As the calendar turns to September, the Colorado Rockies remain in the postseason hunt. For maybe another day or two.
While the Oakland Athletics and Kansas City Royals have both managed to be eliminated from contention while still in the dog days of summer, our Rockies at least hung on to that one shard of pride. However, the Rockies cannot make it to .500 — the “aspirational” goal owner Dick Monfort set for the team before the season — even with a 2007-style run of perfect baseball.
But there is always next year. And that is the rub.
If you have not read the wonderful retrospective series Colorado Sun writers delivered for the Rockies 30th anniversary last week, then spend an hour or two reading through them. I guarantee it is the best part of the season. Yet when season ticket holder renewal invoices come out in the next few months, I will certainly cough up payment and begin scanning the schedule for the games I really want to see in 2024.
I can almost hear the whisper of James Earl Jones, “They’ll come for reasons they can’t even fathom … not knowing for sure why they’re doing it … They’ll pass over the money without even thinking about it …”
I have two seats on the aisle in the first row of the upper deck in straight away centerfield. These are not “incredible” seats, but I can see the whole field with little distortion and have a good view of every pitch location. When it gets too hot or rains, it is easy to move up under the rooftop.
What’s more, the Rockies have continued to allow season ticket holders to exchange their tickets (a big reason I keep listening to Darth Vader talking to Crash Davis). That means I can keep about 20 games a year, trade in the rest, and get great seats for four or five people a few times a year. Those are usually outings for my immediate family.
The rest of the time it is a great excuse to see old friends, business colleagues and extended family. That is the beauty of the game. I can sorta kinda watch while I catch up on the lives of folks who are important to me. Several hours at the ballpark is the antidote to too many video conferences and text messages.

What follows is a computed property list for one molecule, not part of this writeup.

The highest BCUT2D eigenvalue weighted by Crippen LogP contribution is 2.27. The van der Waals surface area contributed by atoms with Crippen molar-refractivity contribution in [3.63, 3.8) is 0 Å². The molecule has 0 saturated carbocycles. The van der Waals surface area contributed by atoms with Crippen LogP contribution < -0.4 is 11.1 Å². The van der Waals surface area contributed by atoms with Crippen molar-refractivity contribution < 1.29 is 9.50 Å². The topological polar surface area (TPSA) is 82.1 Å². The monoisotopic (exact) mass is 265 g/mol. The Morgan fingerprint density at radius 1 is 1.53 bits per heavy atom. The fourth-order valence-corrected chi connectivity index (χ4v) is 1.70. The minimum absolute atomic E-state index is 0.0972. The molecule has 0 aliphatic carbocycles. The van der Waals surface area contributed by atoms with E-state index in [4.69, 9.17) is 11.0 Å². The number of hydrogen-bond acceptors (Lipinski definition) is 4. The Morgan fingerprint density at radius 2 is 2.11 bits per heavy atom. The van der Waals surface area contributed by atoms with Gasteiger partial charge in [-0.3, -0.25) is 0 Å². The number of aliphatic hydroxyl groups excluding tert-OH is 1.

I am obviously not the only person who has come to that conclusion. The rooftop is essentially an admission to that proposition. If asked, I doubt half the people there could accurately pinpoint the current inning without looking at the scoreboard. But the crowded railings are full of people having a good time.
Ironically, the new rules implemented this year to make baseball more interesting could have an adverse effect at Coors Field. Specifically, while the pitch clock may be good for television viewing (shorter games with less variation in length), it could cause attendance to crater at 20th and Blake.
First, the rapidfire feeling of the pitch clock almost demands attention on the field. If I spend a couple minutes visiting with someone, I could miss an entire inning. That was not the bargain I made as a lifelong baseball fan.
Second, with fans required to pay closer attention, they might actually see how awful the product put on by the Rockies really is. I called their Opening Day win against the then-world champion Dodgers last year an April Fools’ Day joke. They ended up winning another 67 games — and losing 94.
This year they would need to go 14-15 over the final month to avoid losing 100 games for the first time ever. With a farm system still in the bottom half of the league, there doesn’t appear to be much help on the way.
When they were almost this bad in 2005 and 2006, it took Rocktober to keep the club from watching its attendance numbers drop through the floor. After a repeat in 2014 and 2015, it was only the excitement of rising stars Nolan Arenado, Trevor Story, and DJ Lemahieu that brought people back.
Forced to pay closer attention to a worse team without a glimmer of future hope? The Rockies might find Denverites have better things to do with two and a half hours. Things like watching Russell Wilson do high knees on the sideline or catch up on Nikola Jokic’s horse racing record.
Finally, who really wants to see a Rockies home game when the PA system cannot get through the entire chorus of “Your Love” when Charlie Blackmon comes to the plate?
If the Rockies do not figure things out fast, for the first time in their history losing could take a toll on more than just their dejected fans.
CORRECTION: This column was updated at 11:37 a.m. on Sept. 5, 2023, to correct the last name of actor James Earl Jones.
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